The Fall: Wise Ol’ Man

The Fall: Wise Ol’ Man

Mark E. Smith does what he wants.

The Fall: Wise Ol’ Man

3.75 / 5

In their 40 years of existence, the Fall have released enough music to fill entire shelves. With over 30 albums in the studio—and triple that with compilations, concerts and ephemera—this prolific band has long left behind its limited punk or post-punk labels. Yet they continue to remain punk in the purist sense: Mark E. Smith and whomever he recruits into the line-up keep producing music that sounds truest to themselves, and to no one else. Few musicians or vocalists who started in 1976 can continue to entertain us in such surprising ways today.

The Fall’s repetition sustains their prickly music, and their latest (and by now longest-lasting) version of the band has tightened its delivery. This approach combines discipline with chaos, and it buzzes, clangs and rambles on, to irritate or inspire. Many other veteran British bands totter along on the reunion circuit, churning out their hits, but the Fall keep looking forward, and even the one song remade here from their full-length debut, Live at the Witch Trials, gains verve from its fresh restoration, merged with one of their newest songs.

The Wise Ol’ Man EP introduces two songs along with remixes and alternate takes of others from 2015’s Sub-Lingual Tablet. On the opening title track, Smith’s voice warbles his sagacious frontman credentials over a forceful guitar riff from Peter Greenway. This song fits neatly into the band’s sound of the last few years, where the instruments collide with the mutters and mumbles of Smith, who challenges and subverts any definition of what constitutes a singer. Smith does what he wants.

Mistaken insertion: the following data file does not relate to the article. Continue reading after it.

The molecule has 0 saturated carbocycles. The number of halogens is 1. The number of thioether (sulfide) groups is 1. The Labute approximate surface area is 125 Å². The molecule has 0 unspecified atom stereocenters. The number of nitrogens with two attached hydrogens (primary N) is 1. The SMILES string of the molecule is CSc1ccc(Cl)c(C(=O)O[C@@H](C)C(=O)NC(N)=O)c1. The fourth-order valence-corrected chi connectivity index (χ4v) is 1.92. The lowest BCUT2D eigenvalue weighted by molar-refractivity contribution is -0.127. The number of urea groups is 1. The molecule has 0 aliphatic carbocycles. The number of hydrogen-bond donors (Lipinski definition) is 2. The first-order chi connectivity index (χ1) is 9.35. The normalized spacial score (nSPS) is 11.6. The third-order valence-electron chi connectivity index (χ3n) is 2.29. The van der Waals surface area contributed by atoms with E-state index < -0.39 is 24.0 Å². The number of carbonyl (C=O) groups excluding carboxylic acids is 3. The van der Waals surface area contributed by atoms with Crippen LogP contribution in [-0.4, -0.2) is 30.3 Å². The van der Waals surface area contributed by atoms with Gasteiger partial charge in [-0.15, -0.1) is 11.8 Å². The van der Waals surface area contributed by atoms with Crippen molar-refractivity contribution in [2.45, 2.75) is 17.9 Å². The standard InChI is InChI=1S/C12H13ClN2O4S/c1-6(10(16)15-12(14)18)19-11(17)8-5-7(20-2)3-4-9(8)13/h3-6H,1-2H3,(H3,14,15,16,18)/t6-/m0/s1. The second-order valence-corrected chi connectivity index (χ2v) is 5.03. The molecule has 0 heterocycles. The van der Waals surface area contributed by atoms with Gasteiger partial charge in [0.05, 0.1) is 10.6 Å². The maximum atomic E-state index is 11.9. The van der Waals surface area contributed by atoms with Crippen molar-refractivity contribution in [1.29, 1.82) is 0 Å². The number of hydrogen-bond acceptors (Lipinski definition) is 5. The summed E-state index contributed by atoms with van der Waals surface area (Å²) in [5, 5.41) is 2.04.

Similarly, “All Leave Cancelled” bursts outwards, with production from Smith that plunges the listener into a maelstrom. While this may not be the best place for newcomers to enter, for veteran audiences of the Fall, this satisfies better than some of their post-millennial releases, in which too many songs went on far too long and felt like the tape kept rolling and the musicians kept doodling or dawdling.

“Dedication” remixes “Dedication Not Medication” from the last studio album. It and the instrumental installment of the EP’s title track move along fine, but for me they don’t open up the energy or experimentation of the first two tracks. Another remake, this time “Venice with Girls,” adds swagger to the opening track of Sub-Lingual Tablet, and the band appears to realize its catchy presence and lyrical fun. “Facebook Troll” shows off another great title, and presumably a target of Smith’s considerable wrath. It’s enriched by the interplay of Elena Poulou’s whirling keyboards with Smith’s rants, all backed by Dave Spurr’s bass and Keiron Melling’s drums. This segues into “No Xmas for John Quay” from their 1979 debut LP. Hearing the latest ensemble tackle the shambolic, sneering ditty from Live at the Witch Trials proves a delight. The continuity between Smith when he was barely out of his teens and the currently grizzled man pushing 60 reveals a twisted talent.

Closing this brief recording, “All Leave Cancelled (X)” continues the in-studio trend to take apart Fall songs and kick around the pieces before putting them back on tape. Commendably, Smith and company revel in what may seem to the unconvinced to be a mess. But to the committed, it’s another success. I look forward to more such revelations from a band that one can never consign to nostalgia.

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